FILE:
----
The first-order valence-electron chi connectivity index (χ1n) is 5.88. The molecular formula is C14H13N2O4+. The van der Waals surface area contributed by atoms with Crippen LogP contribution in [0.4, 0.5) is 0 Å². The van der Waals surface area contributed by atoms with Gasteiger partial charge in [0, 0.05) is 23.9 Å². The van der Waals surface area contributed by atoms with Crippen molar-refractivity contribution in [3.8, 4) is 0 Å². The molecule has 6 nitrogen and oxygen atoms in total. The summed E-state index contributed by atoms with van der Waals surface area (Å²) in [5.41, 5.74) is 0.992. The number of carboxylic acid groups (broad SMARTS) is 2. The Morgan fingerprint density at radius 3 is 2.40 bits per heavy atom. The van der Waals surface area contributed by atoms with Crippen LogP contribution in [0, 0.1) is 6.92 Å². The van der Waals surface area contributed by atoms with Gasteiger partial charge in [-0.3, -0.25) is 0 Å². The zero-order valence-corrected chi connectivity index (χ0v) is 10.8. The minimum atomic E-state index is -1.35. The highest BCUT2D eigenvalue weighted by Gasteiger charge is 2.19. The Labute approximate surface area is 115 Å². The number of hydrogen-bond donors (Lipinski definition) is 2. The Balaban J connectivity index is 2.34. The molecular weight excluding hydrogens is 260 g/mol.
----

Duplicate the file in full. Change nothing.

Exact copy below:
The first-order valence-electron chi connectivity index (χ1n) is 5.88. The molecular formula is C14H13N2O4+. The van der Waals surface area contributed by atoms with Crippen LogP contribution in [0.4, 0.5) is 0 Å². The van der Waals surface area contributed by atoms with Gasteiger partial charge in [0, 0.05) is 23.9 Å². The van der Waals surface area contributed by atoms with Crippen molar-refractivity contribution in [3.8, 4) is 0 Å². The molecule has 6 nitrogen and oxygen atoms in total. The summed E-state index contributed by atoms with van der Waals surface area (Å²) in [5.41, 5.74) is 0.992. The number of carboxylic acid groups (broad SMARTS) is 2. The Morgan fingerprint density at radius 3 is 2.40 bits per heavy atom. The van der Waals surface area contributed by atoms with Crippen LogP contribution in [0, 0.1) is 6.92 Å². The van der Waals surface area contributed by atoms with Gasteiger partial charge in [-0.3, -0.25) is 0 Å². The zero-order valence-corrected chi connectivity index (χ0v) is 10.8. The minimum atomic E-state index is -1.35. The highest BCUT2D eigenvalue weighted by Gasteiger charge is 2.19. The Labute approximate surface area is 115 Å². The number of hydrogen-bond donors (Lipinski definition) is 2. The Balaban J connectivity index is 2.34. The molecular weight excluding hydrogens is 260 g/mol.